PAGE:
Hydrodynamic escape is basically a more efficient means of deploying the energy available to the atmosphere in order to assist escape. The energy involved still comes from EUV absorption or the general thermal energy of the atmosphere, but instead of this accumulating in a more or less random set of motions, in some circumstances the energy can sustain a mean outward escaping flow which carries fluid to space without wasting energy on motions directed toward the planet or on a population of molecules with velocities too small to escape. In these circumstances, there is no longer an exobase from which particles escape directly to space. Instead, there is an outflow that acts like a collisional fluid out to distances so great that the atmosphere is no longer gravitationally bound. Hydrodynamic escape plays a very central role in hydrogen-rich outer atmospheres (including those that arise from dissociation of water vapor), and so we will accord it a great deal of attention. The phenomenon can also play a role in escape of heavier species in the case of small bodies or very hot planets. Hydrodynamic escape is a fascinating and important subject, and one which is very ripe for further research. It is also a subject where the student can attain a nearly complete level of understanding on the basis of some simple principles of thermodynamics and mechanics. Therefore, it is a subject which we will delve into at some considerable length.

The starting point for our discussion is Newton's Law - force equals mass time acceleration -written for the radial direction measured outward from the planet's center. Let r be the radial position, and suppose that the only nonvanishing velocity is the radial velocity w(r). We suppose further that the system is in a steady state, so that winds, temperature and so forth are time-independent when measured at any fixed position. This does not mean that acceleration vanishes, however, since the acceleration must be measured following the path of an outward-moving fluid particle, whose position can be written r(t). Since w = dr/dt, the acceleration following a fluid parcel is dw/dt = (dw/dr)(dr/dt) = w(dw/dr). Let rs be the radius of the planet's surface 4 , and gs = g(rs) be the surface gravity. Then Newton's law (expressed per unit volume) becomes dw dp r2 , pw— = - dp - pgs r2 (8.23)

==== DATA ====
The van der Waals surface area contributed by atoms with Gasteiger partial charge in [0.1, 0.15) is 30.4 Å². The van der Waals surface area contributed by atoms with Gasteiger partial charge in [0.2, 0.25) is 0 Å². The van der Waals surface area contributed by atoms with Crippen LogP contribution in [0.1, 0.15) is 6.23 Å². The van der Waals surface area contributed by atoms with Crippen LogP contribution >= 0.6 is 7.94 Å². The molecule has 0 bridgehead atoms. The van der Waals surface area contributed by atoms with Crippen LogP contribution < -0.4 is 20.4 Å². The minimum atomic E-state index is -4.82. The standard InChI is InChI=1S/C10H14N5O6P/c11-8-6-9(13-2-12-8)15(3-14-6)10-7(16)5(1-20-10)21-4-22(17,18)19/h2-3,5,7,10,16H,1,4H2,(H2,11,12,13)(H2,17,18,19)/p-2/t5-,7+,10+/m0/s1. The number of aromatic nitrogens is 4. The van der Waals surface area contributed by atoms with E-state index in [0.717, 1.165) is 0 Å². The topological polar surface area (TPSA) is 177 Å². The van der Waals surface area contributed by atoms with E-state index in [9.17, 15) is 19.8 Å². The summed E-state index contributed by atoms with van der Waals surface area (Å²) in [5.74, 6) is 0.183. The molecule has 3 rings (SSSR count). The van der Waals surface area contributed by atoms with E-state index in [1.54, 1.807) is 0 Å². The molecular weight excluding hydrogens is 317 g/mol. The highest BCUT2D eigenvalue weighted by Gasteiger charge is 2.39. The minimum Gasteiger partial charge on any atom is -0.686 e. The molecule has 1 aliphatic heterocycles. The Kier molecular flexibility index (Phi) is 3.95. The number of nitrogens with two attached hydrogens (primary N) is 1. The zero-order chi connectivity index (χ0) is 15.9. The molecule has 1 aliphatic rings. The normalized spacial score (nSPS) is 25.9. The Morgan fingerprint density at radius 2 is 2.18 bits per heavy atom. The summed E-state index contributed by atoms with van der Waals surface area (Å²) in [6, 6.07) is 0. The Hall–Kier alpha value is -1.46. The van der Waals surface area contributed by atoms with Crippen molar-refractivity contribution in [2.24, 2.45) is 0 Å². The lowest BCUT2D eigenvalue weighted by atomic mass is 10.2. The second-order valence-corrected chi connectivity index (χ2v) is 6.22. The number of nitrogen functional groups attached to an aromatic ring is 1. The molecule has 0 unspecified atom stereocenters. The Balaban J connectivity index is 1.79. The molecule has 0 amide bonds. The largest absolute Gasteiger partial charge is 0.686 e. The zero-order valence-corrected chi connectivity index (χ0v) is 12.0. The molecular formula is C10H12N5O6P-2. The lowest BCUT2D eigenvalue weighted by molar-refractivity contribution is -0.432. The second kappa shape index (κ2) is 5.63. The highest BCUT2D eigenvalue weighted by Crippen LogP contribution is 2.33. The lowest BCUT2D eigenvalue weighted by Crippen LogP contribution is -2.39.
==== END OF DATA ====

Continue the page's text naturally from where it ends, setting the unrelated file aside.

dr dr r2

When w = 0 this reduces to the hydrostatic balance given in Eq. 8.12. Atmospheres are never exactly at rest, and so the hydrostatic approximation we have been using throughout this book amounts to an assumption that the accelerations on the left hand side of the equation are negligible compared to the individual terms on the right hand side. What we are up to now is the business of figuring out what happens when the radial acceleration becomes large enough to disrupt the hydrostatic balance. Basically, we only need to solve the radial momentum equation subject to suitable boundary conditions; the resulting solution determines the outward mass flux. However, there are a number of subtleties concerning the circumstances in which a steady solution can exist, and the nature of the boundary conditions that can be applied. Therefore, we proceed to the solution through a number of intermediate steps.

To obtain a solution, the momentum equation must be supplemented by mass conservation and thermodynamic relations. For steady flow, conservation of mass requires that the mass flux must be independent of r. Defining the area of the shell at radius r as A(r) = 4nr2, the mass flux p(r)w(r)A(r) is constant. It is convenient to define the mass flux per unit surface are of the planet,

which is of course also constant. The thermodynamic relations needed consist of the equation of state (p = pRT in the present discussion) and the corresponding equation for potential temperature (0) or entropy (cp ln 0). In the adiabatic case, the entropy is independent of r and is fixed by the boundary conditions. In the general case including heating, we need an equation for the radial variation of entropy, which we will bring in later.

The transition from flow speeds slower than that of sound (subsonic flow) to flow speeds greater than that of sound (supersonic flow) plays an important role throughout the following, so we will need to know the speed of sound. The sound speed will be denoted by the symbol c in this section, since there is little risk of confusion with the speed of light here. For an ideal gas with gas constant R and temperature T, the speed of sound is given by c2 = yRT, where 7 = cp/cv (see Problem ??). With a little manipulation, Eq. 8.23 can then be re-written to yield a powerful constraint on the circumstances in which a one-dimensional flow can smoothly make the transition from subsonic to supersonic. We start by dividing the equation by p and working with the resulting pressure gradient term p-1dp/dr. Using the definition of potential temperature, this term can be re-written